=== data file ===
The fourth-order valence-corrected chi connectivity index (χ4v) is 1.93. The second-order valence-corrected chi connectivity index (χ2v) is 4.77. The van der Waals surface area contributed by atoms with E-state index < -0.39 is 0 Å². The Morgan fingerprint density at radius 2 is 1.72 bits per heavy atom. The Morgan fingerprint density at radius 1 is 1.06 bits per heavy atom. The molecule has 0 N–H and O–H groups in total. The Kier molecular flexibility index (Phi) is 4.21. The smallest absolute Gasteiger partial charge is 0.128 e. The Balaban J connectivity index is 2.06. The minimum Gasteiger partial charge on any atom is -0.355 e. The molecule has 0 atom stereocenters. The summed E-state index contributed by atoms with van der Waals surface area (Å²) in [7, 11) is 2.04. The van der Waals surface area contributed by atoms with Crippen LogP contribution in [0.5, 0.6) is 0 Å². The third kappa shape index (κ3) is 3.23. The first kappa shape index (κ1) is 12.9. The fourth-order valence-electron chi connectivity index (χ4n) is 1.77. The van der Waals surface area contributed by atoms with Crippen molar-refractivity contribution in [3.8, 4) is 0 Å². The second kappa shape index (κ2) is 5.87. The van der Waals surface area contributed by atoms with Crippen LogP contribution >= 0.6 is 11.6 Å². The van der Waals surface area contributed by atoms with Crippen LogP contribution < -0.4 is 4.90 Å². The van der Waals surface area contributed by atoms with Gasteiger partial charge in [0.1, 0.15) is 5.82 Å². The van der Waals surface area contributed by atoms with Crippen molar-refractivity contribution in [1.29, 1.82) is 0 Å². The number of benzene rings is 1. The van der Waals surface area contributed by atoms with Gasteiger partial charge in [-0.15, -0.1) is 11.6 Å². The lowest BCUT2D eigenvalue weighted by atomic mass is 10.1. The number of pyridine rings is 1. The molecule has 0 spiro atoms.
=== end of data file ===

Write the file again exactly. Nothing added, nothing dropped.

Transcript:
The fourth-order valence-corrected chi connectivity index (χ4v) is 1.93. The second-order valence-corrected chi connectivity index (χ2v) is 4.77. The van der Waals surface area contributed by atoms with E-state index < -0.39 is 0 Å². The Morgan fingerprint density at radius 2 is 1.72 bits per heavy atom. The Morgan fingerprint density at radius 1 is 1.06 bits per heavy atom. The molecule has 0 N–H and O–H groups in total. The Kier molecular flexibility index (Phi) is 4.21. The smallest absolute Gasteiger partial charge is 0.128 e. The Balaban J connectivity index is 2.06. The minimum Gasteiger partial charge on any atom is -0.355 e. The molecule has 0 atom stereocenters. The summed E-state index contributed by atoms with van der Waals surface area (Å²) in [7, 11) is 2.04. The van der Waals surface area contributed by atoms with Crippen LogP contribution in [0.5, 0.6) is 0 Å². The third kappa shape index (κ3) is 3.23. The first kappa shape index (κ1) is 12.9. The fourth-order valence-electron chi connectivity index (χ4n) is 1.77. The van der Waals surface area contributed by atoms with Crippen molar-refractivity contribution in [3.8, 4) is 0 Å². The second kappa shape index (κ2) is 5.87. The van der Waals surface area contributed by atoms with Crippen LogP contribution >= 0.6 is 11.6 Å². The van der Waals surface area contributed by atoms with Crippen LogP contribution < -0.4 is 4.90 Å². The van der Waals surface area contributed by atoms with Gasteiger partial charge in [0.1, 0.15) is 5.82 Å². The van der Waals surface area contributed by atoms with Crippen molar-refractivity contribution in [1.29, 1.82) is 0 Å². The number of benzene rings is 1. The van der Waals surface area contributed by atoms with Gasteiger partial charge in [-0.15, -0.1) is 11.6 Å². The lowest BCUT2D eigenvalue weighted by atomic mass is 10.1. The number of pyridine rings is 1. The molecule has 0 spiro atoms.